1031 Exchange

Most Common: The Exchanger has 45 days (Identification Period) from the Relinquished Property’s date of closing to identify up to three (3) Replacement Properties to the qualified Intermediary.

• Then the Exchanger has 135 days to close on the Replacement Property, for a total of 180 days from the date of the first close to the date of the second close.

• Failure to adhere to both exchange deadlines will disqualify the exchange.

• The Exchange must close on the Replacement Property before the earlier of the 180 day period or the due date of the Exchanger’s federal income tax return. However, for tax return dates that fall before the 180 days, a tax return extension can be filed.

Variation #1: The 200% Rule: The Exchanger can identify more than three (3) properties if the properties’ combined fair market value does not exceed twice the fair market value of the Relinquished Property.

Variation #2: The 95% Rule: The Exchanger can identify any number of properties if 85% of the total value of the named properties is acquired within the exchange period.

What are the types of Exchanges?

• Full Exchange • Partial Exchange • Delayed Exchange- is a transaction where the Exchanger receives like-kind properties after they have sold their existing property, rather than requiring a simultaneous exchange. The Delayed Exchange is subject to the timetables listed above. • Reverse Exchange- is a transaction where the Exchanger buys a Replacement Property before selling his existing property. This happens when an investor finds an ideal Replacement Property that may not be available at a later date.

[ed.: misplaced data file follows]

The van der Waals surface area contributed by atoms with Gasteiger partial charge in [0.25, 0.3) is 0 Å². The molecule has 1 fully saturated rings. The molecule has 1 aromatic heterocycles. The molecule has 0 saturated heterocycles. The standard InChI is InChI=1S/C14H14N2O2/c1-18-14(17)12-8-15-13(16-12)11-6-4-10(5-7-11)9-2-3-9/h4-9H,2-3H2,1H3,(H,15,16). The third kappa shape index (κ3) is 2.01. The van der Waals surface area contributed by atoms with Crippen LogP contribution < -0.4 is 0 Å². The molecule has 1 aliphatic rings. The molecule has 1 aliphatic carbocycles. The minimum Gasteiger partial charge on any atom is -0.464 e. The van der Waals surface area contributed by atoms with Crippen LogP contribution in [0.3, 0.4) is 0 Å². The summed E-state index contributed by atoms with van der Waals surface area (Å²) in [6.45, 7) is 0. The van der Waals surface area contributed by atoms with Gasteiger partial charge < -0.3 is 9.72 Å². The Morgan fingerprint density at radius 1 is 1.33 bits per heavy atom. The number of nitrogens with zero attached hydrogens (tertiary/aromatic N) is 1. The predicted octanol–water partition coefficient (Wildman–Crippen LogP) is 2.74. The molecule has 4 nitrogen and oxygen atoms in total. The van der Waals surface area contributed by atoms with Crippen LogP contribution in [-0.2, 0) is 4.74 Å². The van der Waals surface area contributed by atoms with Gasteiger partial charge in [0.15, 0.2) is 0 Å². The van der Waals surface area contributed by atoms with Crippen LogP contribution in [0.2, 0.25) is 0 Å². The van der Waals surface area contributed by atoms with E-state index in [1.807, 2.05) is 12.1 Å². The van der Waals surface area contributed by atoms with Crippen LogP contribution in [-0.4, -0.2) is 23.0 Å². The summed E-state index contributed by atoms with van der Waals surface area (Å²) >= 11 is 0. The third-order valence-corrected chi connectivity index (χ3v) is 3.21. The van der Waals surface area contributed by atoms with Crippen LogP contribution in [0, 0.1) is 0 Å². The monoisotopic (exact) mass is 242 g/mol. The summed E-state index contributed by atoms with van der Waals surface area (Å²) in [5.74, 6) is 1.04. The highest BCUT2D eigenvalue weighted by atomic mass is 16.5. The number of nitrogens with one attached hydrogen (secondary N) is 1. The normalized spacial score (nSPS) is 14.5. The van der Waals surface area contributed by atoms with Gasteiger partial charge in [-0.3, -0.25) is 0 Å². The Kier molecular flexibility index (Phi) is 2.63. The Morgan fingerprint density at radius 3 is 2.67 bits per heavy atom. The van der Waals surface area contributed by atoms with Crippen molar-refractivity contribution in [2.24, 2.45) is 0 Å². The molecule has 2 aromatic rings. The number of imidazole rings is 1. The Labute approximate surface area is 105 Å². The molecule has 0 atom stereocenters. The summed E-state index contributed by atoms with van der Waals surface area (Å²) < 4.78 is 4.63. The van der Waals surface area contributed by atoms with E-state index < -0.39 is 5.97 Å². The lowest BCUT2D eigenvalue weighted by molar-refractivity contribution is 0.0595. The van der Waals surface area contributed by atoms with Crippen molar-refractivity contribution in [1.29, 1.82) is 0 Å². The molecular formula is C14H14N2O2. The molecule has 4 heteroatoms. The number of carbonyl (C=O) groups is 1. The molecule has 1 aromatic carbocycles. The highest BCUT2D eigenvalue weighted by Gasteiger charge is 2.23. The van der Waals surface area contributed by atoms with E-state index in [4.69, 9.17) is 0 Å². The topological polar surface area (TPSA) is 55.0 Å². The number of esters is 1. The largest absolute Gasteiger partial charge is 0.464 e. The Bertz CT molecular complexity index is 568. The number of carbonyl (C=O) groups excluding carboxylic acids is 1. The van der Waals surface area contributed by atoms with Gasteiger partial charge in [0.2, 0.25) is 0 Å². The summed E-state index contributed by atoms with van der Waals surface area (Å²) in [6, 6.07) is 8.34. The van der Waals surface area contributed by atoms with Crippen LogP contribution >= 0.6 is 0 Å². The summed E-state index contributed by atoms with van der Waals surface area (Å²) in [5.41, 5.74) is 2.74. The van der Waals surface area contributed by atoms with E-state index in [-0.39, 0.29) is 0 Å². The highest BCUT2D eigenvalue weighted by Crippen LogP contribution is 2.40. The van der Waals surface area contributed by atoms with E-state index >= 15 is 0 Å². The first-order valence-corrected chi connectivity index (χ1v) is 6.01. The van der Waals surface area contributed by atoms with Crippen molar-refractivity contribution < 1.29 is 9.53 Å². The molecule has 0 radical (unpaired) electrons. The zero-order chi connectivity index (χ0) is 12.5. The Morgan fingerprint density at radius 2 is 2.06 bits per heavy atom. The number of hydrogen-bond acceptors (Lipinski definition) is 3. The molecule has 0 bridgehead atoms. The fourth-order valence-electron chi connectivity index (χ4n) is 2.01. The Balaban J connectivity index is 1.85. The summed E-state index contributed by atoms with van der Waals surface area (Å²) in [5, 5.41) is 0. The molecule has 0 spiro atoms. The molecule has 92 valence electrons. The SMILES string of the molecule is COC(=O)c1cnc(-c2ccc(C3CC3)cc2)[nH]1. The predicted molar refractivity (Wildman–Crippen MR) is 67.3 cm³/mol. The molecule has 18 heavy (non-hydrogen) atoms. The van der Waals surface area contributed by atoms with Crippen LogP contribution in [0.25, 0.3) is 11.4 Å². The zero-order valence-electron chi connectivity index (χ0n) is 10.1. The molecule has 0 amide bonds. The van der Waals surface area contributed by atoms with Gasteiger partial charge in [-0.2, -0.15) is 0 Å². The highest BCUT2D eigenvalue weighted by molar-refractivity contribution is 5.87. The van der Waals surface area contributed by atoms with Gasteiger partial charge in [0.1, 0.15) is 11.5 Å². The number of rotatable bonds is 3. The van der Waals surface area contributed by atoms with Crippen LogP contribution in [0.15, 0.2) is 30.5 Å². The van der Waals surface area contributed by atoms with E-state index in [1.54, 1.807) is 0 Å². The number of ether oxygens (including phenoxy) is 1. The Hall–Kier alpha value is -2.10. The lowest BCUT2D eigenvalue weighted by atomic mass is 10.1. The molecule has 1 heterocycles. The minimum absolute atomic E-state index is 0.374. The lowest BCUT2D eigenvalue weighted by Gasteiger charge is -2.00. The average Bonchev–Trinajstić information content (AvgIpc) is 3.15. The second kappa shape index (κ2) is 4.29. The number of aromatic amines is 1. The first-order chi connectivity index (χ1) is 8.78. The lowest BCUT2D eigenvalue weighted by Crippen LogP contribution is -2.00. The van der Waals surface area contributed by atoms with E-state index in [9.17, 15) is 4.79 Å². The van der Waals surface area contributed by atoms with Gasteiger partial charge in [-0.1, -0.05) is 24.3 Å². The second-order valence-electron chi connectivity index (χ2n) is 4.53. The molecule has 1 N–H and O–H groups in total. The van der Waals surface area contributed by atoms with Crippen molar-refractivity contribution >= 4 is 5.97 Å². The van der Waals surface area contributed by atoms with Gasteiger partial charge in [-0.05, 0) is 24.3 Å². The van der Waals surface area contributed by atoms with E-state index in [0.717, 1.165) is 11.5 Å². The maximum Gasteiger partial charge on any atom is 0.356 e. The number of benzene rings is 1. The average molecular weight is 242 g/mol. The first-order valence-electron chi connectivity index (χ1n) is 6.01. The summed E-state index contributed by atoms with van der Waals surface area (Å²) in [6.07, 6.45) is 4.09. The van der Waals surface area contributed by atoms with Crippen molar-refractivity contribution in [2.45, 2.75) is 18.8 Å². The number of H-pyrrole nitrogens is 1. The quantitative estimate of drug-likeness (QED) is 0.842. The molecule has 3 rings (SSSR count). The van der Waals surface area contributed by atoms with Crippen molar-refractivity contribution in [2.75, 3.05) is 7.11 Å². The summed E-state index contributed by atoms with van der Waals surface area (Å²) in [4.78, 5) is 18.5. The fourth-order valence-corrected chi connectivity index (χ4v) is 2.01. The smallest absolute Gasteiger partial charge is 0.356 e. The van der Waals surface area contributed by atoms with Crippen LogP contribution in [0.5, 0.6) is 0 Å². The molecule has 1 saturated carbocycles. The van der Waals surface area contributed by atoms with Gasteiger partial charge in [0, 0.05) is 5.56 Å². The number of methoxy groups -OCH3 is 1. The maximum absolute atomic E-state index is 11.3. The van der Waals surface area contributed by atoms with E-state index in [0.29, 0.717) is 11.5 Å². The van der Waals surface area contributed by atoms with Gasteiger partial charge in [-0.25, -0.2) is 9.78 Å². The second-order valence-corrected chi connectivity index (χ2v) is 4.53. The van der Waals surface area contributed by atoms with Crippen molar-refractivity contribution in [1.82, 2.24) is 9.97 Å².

What are the general guidelines to follow in order to properly execute a 1031 Exchange? 

• The Replacement Property’s Value, Equity and Debt must be equal to or greater than the value of the Relinquished Property. • All of the net proceeds from the sale of the Relinquished Property must be used to acquire the Replacement Property. • Timelines must always be met!

Further Rules

Boot: This comprises of any funds received from the Relinquished Property sale but not utilized in the exchange for the Replacement Property that will be subject to income tax. Continuity of Title: The Exchanger must take title to the Replacement Property using the same entity that previously held the Relinquished Property.

What does the term “1031” refer to?

1031 is the number assigned to the Internal Revenue Code Section (IRC § 1031) that provides for the tax deferred exchanges of real and personal property. 

What occurs in a 1031 Exchange?

When you sell a property you must recognize the gain or loss in the transaction. Any gain is subject to Federal Capital Gains tax, potential state income tax and depreciation recapture taxes. But Section 1031 does not recognize gain in the exchange of property held for investment or business if the property is exchanged solely for property of like-kind. 

What qualifies as a “like-kind” property?

“Like-kind” property means any other investment property, never a personal residence (unless it has been rented to another party for at least one year). 

Can I escape paying taxes in a 1031 Exchange?

No*, a “like-kind” exchange is tax-deferred, not tax-free. If and when the replacement property is ultimately sold (not as part of another exchange), then the original deferred gain plus any additional gain realized will be subject to taxation.